The amusingly acronymed GiTS franchise has become synonymous with cyberpunk since Masamune Shirow’s original manga, with Mamoru Oshii’s epic 1995 movie adaptation placing the dystopian, cyborgs-in-existential-crisis universe right up alongside those of William Gibson and Philip K. Dick in the collective consciousness of people who fantasise about seedy neon-lit bars, neural jacks and voice-activated image manipulation devices that go whirrr….clunk.
Stand Alone Complex, now in its second season, was a bold yet surprisingly successful attempt to translate the action to the small screen, and its format of self-contained episodes encompassing small details relevant to the series’ overarching narrative is brilliantly addictive. To build on the inherent anticipation that this formula generates, each program declares itself in its title sequence: “Dividual” episodes are relatively unconnected to the central plot; “Individual” episodes tie in with one particular storyline, while “Dual” episodes have particular relevance to another, more conspiracy-oriented narrative.
I’ve never come across anything like this before, and it’s a myriad of similar little touches which really set the show apart. A further example: in the divisions between certain scenes, the script from the previous scene scrolls rapidly down a window on the left-hand side of the screen. It’s quirky, but it works, and it’s this kind of hyper-aware design ethic which has helped Production I.G. create such a name for themselves in the anime industry.
Production values, slickness and artistry characterise Stand Alone Complex, but the writing isn’t far behind: high-minded literary references, and curiously relevant discussions of social and political philosophy are not what you’d necessarily expect from an anime series about an elite cyborg crime-fighting unit.
Despite the series having a strongly narrative-led approach, the central characters are a near-perfect balance of enigma and likeability, with Major Kusanagi retaining the bravado and simultaneous frailty which made her character so appealing in the first Ghost in the Shell movie. Togusa, the former police detective, wasn’t given much backstory in the episodes included on this DVD, but stories like Excavation, in which he deals with the fiancé of a man killed in mysterious circumstances, present a glimpse of his character’s emotional history so brief that you might miss it.
A side-note here on the thrice-cursed Tachikoma: these little blue robot-spider things occasionally plague the series with their ear-wrenchingly shrill wittering and untranslatable “comedy”. They’re also given their own short after each episode, which is frankly where they should stay, and I take great glee in damning them utterly by removing one entire point from the rating system purely because of their existence. The spectre of Jar Jar Binks possesses them: they are so utterly incongruous that literally nothing would be lost be expunging them from the series entirely. I’m done.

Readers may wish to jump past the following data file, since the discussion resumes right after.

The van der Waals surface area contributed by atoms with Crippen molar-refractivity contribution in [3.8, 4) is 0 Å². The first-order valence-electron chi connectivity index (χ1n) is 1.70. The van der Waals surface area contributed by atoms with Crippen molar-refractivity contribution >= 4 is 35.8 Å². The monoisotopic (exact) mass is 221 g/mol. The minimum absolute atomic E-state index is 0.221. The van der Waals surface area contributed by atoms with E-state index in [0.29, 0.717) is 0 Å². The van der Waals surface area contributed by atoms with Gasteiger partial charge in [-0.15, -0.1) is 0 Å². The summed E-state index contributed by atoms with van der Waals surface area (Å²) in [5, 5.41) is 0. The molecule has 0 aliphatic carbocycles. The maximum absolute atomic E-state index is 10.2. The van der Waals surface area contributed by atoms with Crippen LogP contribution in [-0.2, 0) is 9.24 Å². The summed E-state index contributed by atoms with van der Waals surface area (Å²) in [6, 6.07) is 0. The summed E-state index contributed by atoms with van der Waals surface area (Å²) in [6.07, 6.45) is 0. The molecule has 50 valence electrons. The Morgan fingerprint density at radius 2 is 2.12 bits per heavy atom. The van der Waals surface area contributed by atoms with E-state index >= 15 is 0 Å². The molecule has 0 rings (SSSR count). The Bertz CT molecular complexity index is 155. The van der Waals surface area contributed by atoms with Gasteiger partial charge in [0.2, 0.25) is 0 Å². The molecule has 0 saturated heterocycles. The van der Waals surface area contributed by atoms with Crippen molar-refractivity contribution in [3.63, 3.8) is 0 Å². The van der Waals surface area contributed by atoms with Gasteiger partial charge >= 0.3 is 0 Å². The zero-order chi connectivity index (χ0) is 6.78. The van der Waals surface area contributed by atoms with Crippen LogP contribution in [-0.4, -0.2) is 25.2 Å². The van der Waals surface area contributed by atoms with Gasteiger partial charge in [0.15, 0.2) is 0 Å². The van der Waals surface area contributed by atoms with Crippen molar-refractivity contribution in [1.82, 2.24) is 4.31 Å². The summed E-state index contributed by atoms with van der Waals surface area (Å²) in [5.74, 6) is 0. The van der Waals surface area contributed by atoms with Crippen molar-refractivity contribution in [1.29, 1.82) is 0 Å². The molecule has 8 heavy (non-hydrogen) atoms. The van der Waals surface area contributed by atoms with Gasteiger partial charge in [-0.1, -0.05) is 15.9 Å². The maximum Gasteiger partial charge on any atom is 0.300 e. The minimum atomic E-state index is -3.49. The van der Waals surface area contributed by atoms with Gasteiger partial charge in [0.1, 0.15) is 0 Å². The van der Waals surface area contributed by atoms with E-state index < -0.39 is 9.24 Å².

A mounting sense of conspiracy and the intertwining of the two major plot strands, is what Second Gig does so well. Terrorists known as the “Individual Eleven”, who commit crimes with entirely different MOs but are linked by a single ideology, and an intrigue set amongst the internal politics of Japan’s defence forces are both compelling in their own right, but the tantalising hints at connections between the two (which might be no more than a two-second shot of a character who seems out of place in a single episode) are what have kept viewers hooked.
The writers are able to manipulate the slightly ridiculous lexicon of cyber-hokum with the assured ease of old-hands, although the phrase “cyber-brain rapper” unfortunately did draw a snort of derision from your jaded reviewer. With all the prosthetic bodies, ghost dives, telepathy, thermoptic camouflage and flashing lights, it must be a herculean job to keep the thing bombing along so coherently, but they really do manage it so well as to make it seem effortless.
Visually, the series is an improvement over the first, but (obviously) not a patch on the sheer beauty of Innocence, the recent sequel to the original movie. However, I’m willing to guarantee that there will be at least one highly striking shot in each episode: be it Kuze’s wielding of the samurai sword in Inductanceor the dark menace of a glance down the alley in Fake Food. Overall, the art is rarely short of anything which isn’t essential viewing for lovers of this aesthetic: dark earth-tones, blues and greys contribute to a gritty atmosphere which is never drab and always tinged with excitement.